For those unfamiliar with customer lifetime value (CLV), it’s a prediction of how profitable a customer will be to your company. If we know how much our customers are going to spend, we have a good view of how our business is performing.
A formula for CLV would be:
CLV = gross profit * expected spend - marketing costs
It sounds basic
Just predict what our customers are going to buy, how much they will spend and how much promotions (marketing costs) we send to them.
Companies have started applying AI/ML to predict CLV, creating an arms race to see who can produce the most accurate predictions. The explosion of data has allowed practitioners to throw in any sort of data - app interactions, demographics, website behavior - anything to help their predictions. In addition, companies are using the most sophisticated AI/ML models. Airbnb tried 27 different algorithms to see which one gave the best prediction for their own CLV model. Google shows how you can apply deep learning to CLV on their cloud website.
The arms race spreads to personalization
Predicting how much a customer will spend will only get us so far. Now companies are turning their focus on using AI/ML to proactively increase CLV. Once again, these companies are deploying state of the art machine learning to either recommend you new offers or send you tailored discounts.
Starbucks is a good case study of personalization evolution. After Starbucks deployed their original ML personalization software, Starbucks saw increased engagement and revenue through the program. Now, the company is using reinforcement learning, one of the most complicated machine learning techniques available, to produce even better personalization.
Does all of this sophistication actually work?
Airbnb found a 5% improvement in prediction results when deploying their CLV solution, which they claim led to a material impact on sales. McKinsey estimates that “personalization, fully implemented, can unlock significant near-term value for businesses - such as 10 to 20 percent more efficient marketing and greater cost savings and a 10 to 30 percent uplift in revenue and retention.“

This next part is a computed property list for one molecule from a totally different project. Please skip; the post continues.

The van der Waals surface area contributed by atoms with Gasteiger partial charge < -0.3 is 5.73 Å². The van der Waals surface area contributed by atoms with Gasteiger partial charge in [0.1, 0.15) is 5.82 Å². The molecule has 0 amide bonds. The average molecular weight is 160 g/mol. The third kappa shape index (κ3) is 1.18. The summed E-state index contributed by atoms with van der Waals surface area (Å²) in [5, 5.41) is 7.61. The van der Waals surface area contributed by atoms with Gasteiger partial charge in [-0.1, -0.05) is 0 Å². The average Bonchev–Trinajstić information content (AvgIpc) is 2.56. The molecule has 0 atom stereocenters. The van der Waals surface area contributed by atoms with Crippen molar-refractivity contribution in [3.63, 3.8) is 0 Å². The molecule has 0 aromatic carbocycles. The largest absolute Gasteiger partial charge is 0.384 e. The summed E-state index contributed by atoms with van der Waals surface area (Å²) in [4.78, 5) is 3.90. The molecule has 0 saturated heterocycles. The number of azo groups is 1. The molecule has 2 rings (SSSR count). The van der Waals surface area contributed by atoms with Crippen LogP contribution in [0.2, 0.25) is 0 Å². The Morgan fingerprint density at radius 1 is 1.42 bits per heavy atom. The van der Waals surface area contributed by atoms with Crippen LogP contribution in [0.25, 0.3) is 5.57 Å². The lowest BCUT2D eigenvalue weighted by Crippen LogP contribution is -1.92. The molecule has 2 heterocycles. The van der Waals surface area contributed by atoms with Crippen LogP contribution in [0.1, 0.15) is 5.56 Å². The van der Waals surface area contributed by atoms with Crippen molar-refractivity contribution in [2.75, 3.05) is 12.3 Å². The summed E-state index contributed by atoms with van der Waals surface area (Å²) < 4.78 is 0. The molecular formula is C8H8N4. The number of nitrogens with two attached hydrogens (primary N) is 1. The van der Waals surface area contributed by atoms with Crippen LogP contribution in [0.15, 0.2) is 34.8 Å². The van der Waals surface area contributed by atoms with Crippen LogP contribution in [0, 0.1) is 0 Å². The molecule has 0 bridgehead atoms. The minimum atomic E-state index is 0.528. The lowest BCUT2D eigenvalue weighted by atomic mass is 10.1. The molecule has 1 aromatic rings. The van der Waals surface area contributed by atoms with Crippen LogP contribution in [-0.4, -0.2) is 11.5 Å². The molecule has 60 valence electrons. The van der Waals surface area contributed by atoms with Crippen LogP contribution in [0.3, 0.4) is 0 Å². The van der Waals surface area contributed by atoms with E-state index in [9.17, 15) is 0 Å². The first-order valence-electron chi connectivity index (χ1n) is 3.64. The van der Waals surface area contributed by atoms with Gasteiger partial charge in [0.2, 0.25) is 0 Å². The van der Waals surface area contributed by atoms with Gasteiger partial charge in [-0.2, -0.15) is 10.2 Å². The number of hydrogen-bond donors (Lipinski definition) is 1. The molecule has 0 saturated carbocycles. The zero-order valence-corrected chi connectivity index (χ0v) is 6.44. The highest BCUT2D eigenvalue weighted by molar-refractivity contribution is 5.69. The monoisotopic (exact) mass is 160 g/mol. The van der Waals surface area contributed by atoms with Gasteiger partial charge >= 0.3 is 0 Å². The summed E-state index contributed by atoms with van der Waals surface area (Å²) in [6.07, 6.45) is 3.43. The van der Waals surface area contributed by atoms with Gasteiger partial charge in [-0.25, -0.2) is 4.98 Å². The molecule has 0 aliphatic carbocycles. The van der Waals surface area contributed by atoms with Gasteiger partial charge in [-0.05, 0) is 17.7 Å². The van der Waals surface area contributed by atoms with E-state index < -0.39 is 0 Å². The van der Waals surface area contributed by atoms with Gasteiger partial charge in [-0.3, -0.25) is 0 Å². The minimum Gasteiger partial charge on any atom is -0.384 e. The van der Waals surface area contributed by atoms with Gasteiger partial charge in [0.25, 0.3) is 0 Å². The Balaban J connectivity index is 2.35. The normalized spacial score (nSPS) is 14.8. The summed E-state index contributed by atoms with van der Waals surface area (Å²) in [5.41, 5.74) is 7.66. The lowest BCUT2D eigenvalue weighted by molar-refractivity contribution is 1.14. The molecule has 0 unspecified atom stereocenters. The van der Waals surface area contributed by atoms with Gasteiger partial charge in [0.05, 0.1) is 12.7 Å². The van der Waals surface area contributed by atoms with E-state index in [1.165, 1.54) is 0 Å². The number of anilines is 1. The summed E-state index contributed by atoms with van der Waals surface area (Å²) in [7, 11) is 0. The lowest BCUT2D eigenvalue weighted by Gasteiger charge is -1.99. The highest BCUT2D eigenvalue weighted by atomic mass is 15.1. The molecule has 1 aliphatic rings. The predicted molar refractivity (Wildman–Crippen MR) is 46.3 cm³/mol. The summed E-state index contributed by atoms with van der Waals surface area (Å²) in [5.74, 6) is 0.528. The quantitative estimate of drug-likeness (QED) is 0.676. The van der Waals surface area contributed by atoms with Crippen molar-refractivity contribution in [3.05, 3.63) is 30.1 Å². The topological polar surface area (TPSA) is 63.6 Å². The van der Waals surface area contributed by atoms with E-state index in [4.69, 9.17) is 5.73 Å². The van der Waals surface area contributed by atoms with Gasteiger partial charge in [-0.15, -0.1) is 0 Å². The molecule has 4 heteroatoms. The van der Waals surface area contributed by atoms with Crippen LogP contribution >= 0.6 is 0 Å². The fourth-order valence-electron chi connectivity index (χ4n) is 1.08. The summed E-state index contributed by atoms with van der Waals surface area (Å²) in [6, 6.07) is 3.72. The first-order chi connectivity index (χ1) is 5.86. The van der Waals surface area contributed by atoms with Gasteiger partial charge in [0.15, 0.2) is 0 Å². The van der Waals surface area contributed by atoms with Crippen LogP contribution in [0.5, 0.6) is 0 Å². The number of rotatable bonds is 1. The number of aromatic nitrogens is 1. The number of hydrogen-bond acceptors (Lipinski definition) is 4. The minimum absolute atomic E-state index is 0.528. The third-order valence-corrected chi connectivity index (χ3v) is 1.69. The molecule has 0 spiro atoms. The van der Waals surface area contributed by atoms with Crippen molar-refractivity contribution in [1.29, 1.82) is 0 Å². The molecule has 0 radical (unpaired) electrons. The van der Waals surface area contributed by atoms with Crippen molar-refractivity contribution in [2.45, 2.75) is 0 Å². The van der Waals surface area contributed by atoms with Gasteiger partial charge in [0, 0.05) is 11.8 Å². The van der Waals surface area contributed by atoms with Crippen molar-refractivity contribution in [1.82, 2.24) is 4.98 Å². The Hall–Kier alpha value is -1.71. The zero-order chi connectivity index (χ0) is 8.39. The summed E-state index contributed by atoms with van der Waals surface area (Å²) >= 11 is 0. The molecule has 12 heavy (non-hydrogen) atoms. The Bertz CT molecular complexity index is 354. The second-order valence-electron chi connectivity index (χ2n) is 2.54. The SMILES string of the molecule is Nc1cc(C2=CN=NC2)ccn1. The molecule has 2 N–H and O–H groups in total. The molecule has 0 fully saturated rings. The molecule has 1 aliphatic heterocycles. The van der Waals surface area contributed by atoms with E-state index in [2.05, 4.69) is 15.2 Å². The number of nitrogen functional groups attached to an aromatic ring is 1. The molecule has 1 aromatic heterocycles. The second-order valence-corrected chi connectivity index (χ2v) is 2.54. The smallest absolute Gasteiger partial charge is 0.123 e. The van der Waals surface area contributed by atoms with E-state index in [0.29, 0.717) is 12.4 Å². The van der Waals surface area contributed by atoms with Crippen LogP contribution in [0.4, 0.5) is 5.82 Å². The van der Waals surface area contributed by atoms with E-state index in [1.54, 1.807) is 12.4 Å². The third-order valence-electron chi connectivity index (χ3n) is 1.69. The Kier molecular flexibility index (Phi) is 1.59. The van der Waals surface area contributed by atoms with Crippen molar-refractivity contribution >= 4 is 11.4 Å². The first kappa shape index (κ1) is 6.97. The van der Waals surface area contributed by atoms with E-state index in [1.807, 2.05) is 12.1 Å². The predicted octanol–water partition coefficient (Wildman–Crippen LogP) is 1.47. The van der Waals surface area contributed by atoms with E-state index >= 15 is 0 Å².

This makes sense. If you can more accurately predict what people want, even if it is just by 5%, you can expect some sort of CLV increase. Instead of just sending $10 off coupons to people, determining which offer is the best to send can lead to cost savings.
Robotics/Automation drive future CLV
Companies realize convenience is a driver for high CLV. Morgan Stanley estimates that Amazon prime members spend 4.6 times than regular members with over 90% retention rate. While Prime isn’t a AI/ML innovation, it’s a glimpse into the future of automation.
Multiple companies are introducing new AI/ML innovations, including curbside delivery and delivery by robots, to make it easier and quicker for people to order. Walmart is experimenting with robots to fetch goods for curbside delivery and autonomous/robotic delivery of groceries. Walmart recently partnered with Google to enable grocery ordering through Google Home.
Amazon is going to extreme lengths. Last year, they were awarded a patent on shipping a product to someone who doesn't even realize they need it. There is also this terrifying video of a blimp filled with packages, which are then delivered by drones.
If you think you are impervious to these algorithms, look at your spend from year to year at different retailers.
Just don't kill the messenger